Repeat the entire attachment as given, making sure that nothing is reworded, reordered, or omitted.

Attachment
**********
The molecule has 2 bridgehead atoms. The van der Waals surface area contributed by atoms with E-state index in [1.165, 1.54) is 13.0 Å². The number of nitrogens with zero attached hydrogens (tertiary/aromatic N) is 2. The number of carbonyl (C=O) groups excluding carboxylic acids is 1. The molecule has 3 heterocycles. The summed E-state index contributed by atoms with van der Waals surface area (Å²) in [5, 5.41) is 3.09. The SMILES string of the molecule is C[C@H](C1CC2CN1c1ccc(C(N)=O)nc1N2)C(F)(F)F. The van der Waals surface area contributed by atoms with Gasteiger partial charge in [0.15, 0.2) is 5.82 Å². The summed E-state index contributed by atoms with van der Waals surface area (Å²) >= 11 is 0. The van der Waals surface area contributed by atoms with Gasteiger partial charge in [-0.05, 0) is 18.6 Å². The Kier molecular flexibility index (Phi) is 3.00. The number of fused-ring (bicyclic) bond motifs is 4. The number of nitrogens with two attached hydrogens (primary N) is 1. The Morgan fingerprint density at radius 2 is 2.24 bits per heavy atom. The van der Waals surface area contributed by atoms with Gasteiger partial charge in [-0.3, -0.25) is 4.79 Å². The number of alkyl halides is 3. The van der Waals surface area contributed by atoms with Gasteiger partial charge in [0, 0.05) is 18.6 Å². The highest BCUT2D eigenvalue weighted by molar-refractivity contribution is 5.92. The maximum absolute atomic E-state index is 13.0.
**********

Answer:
The molecule has 2 bridgehead atoms. The van der Waals surface area contributed by atoms with E-state index in [1.165, 1.54) is 13.0 Å². The number of nitrogens with zero attached hydrogens (tertiary/aromatic N) is 2. The number of carbonyl (C=O) groups excluding carboxylic acids is 1. The molecule has 3 heterocycles. The summed E-state index contributed by atoms with van der Waals surface area (Å²) in [5, 5.41) is 3.09. The SMILES string of the molecule is C[C@H](C1CC2CN1c1ccc(C(N)=O)nc1N2)C(F)(F)F. The van der Waals surface area contributed by atoms with Gasteiger partial charge in [0.15, 0.2) is 5.82 Å². The summed E-state index contributed by atoms with van der Waals surface area (Å²) >= 11 is 0. The van der Waals surface area contributed by atoms with Gasteiger partial charge in [-0.05, 0) is 18.6 Å². The Kier molecular flexibility index (Phi) is 3.00. The number of fused-ring (bicyclic) bond motifs is 4. The number of nitrogens with two attached hydrogens (primary N) is 1. The Morgan fingerprint density at radius 2 is 2.24 bits per heavy atom. The van der Waals surface area contributed by atoms with Gasteiger partial charge in [-0.3, -0.25) is 4.79 Å². The number of alkyl halides is 3. The van der Waals surface area contributed by atoms with Gasteiger partial charge in [0, 0.05) is 18.6 Å². The highest BCUT2D eigenvalue weighted by molar-refractivity contribution is 5.92. The maximum absolute atomic E-state index is 13.0.